Update: I just sucked it up and used the tiniest tip. It was never particularly comfortable but I got used to it. Used them for a couple years for running. They broke (accidentally snapped a bud in half removing it from the charger) and now I use a pair of over ear headphones and I love them. I use the Kinivo 240 (https://www.amazon.com/Kinivo-BTH240-Bluetooth-Stereo-Headphone/dp/B00AWIPITS), if I wanted to spend a little more I'd get the 66 Audio BTS (https://www.amazon.com/66-Audio-592-91466-AUDIO-Headphones/dp/B01M8M4R7K)

I must have tiny ears (or tiny earholes?) so whenever I try to use a pair of "in-ear" (here) headphones, it is a painful experience. The silicon tips feel too big for my ear, even when using the smallest type in a set. When I do manage to cram it in my ear, the way that they close off my ear canal is disconcerting, similar to how your head feels stuffed up when you fly on an airplane.

I recently received a very nice pair of in ear headphones (powerbeats 2 wireless - like these) so I am wondering is there anything I can do to make wearing them more comfortable? The best solution would be one that makes them wear more like earbuds.

  • 1
    I have a similar physiological situation. Ear canals too narrow for commercial in-ear phones. Visit an audiologist (hearing specialist) for their take and possible remedy. They are not expensive as far as a medical specialist is concerned.
    – Stan
    Jul 25, 2018 at 15:15

4 Answers 4


Have you tried 3rd party memory foam tips like the ones from Comply? Also try in-ears with thinner nozzles and smaller driver housings, the Powerbeats2 nozzles look quite big.

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There are a few other companies making 3rd party tips for in-ears (including compatibility charts) and hearing protection. One of them should have enough expertise and a solution that works for you. The downside on foam tips though is that they will get worn out at some point.

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The Phonak Audéo PFE 1xx series had thin nozzles, a very slim driver housing and also came with a pair of Comply tips (medium size, but Comply also has smaller sizes and different shapes). Unfortunately Phonak decided to shut down its IEM business.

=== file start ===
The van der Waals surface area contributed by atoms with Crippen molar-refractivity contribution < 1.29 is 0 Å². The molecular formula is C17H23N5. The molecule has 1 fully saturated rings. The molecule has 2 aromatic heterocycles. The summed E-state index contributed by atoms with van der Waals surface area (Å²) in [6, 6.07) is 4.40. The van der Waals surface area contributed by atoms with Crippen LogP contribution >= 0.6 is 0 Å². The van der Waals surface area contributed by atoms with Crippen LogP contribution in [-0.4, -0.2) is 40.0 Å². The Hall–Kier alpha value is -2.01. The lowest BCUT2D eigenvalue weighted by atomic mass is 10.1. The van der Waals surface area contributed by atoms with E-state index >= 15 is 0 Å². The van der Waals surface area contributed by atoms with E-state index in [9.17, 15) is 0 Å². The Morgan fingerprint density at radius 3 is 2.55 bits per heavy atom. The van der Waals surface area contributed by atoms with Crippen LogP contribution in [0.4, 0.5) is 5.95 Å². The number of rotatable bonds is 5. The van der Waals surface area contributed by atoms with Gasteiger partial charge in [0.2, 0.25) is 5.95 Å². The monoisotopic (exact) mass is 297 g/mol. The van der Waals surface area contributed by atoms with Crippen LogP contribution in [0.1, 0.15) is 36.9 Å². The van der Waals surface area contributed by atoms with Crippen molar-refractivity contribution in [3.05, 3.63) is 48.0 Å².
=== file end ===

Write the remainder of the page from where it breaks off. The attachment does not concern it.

Another alternative to look into are custom IEMs, which are expensive and usually bulky, but made to fit your ear. You should try to find out if the discomfort you are feeling is also related to the weight and size of the driver housing. My very cheap QCY QY7 look very awkward and heavy, but in the right position with foam tips I can wear them for a very long time with only negligible fatigue.


I had the same issue for a very long time, and then I got these below. Their trick is likely to be that they use your whole ear to support their weight, hence the pressure is distributed, so it is not painful at all. They come in 3 sizes, maybe it worth a try.

Bose QC20

  • Do you have a link to the product page?
    – chiliNUT
    Jan 28, 2016 at 21:02
  • bose.com/products/headphones/earphones/… - mind that there is the Android and the iPhone version (because of the mic - yes, they can be used as phone headsets too :)
    – sfThomas
    Jan 28, 2016 at 21:04
  • Thanks, but that looks like I'd have to get a new set of headphones. I'm trying to figure out how to make my current pair usable, not get a new one
    – chiliNUT
    Jan 28, 2016 at 21:15

When the standard tips don't fit your ears, go to a hearing aid specialist and have a set of custom tips fitted. They will make a mould of your inner ear and use that to create tips that fit exactly.

As an added bonus, these are a much snugger fit so they don't run the risk of falling out.


I would prefer you to apply some oil(hair oil) around the corners of the headphone so that it could easily fit into your ear and at the same time, it could not make discomfort. If you are not satisfied with this solution, you can opt for 3rd party tips as my friend has suggested here.

Another beautiful option is to immerse the part of headset going into our ear in baby powder(talc). This can reduce the friction between the earpiece of the headset and ear.

  • I appreciate the answer, but if I have to lube up my headphones before use, I am not going to use those headphones. But regardless, it seems like that would help ease them into my ear, but would still be uncomfortable while they were in
    – chiliNUT
    Jan 28, 2016 at 21:02
  • @chiliNUT Thanks and I have edited my answer for you Jul 22, 2018 at 14:07
  • If you reduce friction, the earphone will fall out.
    – Hobbes
    Oct 4, 2020 at 10:19
  • @hobbes: yes, too much lubricant will reduce the friction and ultimately, drop you earphone. The proportion has to be optimum as you can logically think of. Oct 4, 2020 at 10:30

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